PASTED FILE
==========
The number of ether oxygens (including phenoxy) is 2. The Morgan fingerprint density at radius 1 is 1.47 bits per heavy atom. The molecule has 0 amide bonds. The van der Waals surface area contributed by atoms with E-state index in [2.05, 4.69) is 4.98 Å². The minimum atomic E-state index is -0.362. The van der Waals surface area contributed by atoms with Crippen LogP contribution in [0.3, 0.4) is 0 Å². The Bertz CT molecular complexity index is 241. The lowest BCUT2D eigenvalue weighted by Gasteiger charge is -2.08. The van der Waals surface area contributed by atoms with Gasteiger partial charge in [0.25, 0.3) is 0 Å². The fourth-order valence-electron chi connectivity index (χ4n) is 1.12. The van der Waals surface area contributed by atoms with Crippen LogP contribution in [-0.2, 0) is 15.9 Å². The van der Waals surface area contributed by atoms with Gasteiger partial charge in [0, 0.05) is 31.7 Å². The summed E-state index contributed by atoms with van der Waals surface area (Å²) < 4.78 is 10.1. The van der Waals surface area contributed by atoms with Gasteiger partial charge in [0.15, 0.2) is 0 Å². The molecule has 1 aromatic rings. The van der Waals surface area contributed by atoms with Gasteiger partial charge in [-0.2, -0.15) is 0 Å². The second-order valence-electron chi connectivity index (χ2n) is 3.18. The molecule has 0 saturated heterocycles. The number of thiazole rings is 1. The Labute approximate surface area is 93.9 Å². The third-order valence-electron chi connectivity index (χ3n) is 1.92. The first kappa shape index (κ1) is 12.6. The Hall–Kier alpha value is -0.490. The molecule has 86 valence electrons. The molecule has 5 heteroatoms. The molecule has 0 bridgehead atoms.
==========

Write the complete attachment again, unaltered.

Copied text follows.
The number of ether oxygens (including phenoxy) is 2. The Morgan fingerprint density at radius 1 is 1.47 bits per heavy atom. The molecule has 0 amide bonds. The van der Waals surface area contributed by atoms with E-state index in [2.05, 4.69) is 4.98 Å². The minimum atomic E-state index is -0.362. The van der Waals surface area contributed by atoms with Crippen LogP contribution in [0.3, 0.4) is 0 Å². The Bertz CT molecular complexity index is 241. The lowest BCUT2D eigenvalue weighted by Gasteiger charge is -2.08. The van der Waals surface area contributed by atoms with Gasteiger partial charge in [0.25, 0.3) is 0 Å². The fourth-order valence-electron chi connectivity index (χ4n) is 1.12. The van der Waals surface area contributed by atoms with Crippen LogP contribution in [-0.2, 0) is 15.9 Å². The van der Waals surface area contributed by atoms with Gasteiger partial charge in [0, 0.05) is 31.7 Å². The summed E-state index contributed by atoms with van der Waals surface area (Å²) < 4.78 is 10.1. The van der Waals surface area contributed by atoms with Gasteiger partial charge in [0.15, 0.2) is 0 Å². The molecule has 1 aromatic rings. The van der Waals surface area contributed by atoms with Gasteiger partial charge in [-0.2, -0.15) is 0 Å². The second-order valence-electron chi connectivity index (χ2n) is 3.18. The molecule has 0 saturated heterocycles. The number of thiazole rings is 1. The Labute approximate surface area is 93.9 Å². The third-order valence-electron chi connectivity index (χ3n) is 1.92. The first kappa shape index (κ1) is 12.6. The Hall–Kier alpha value is -0.490. The molecule has 86 valence electrons. The molecule has 5 heteroatoms. The molecule has 0 bridgehead atoms.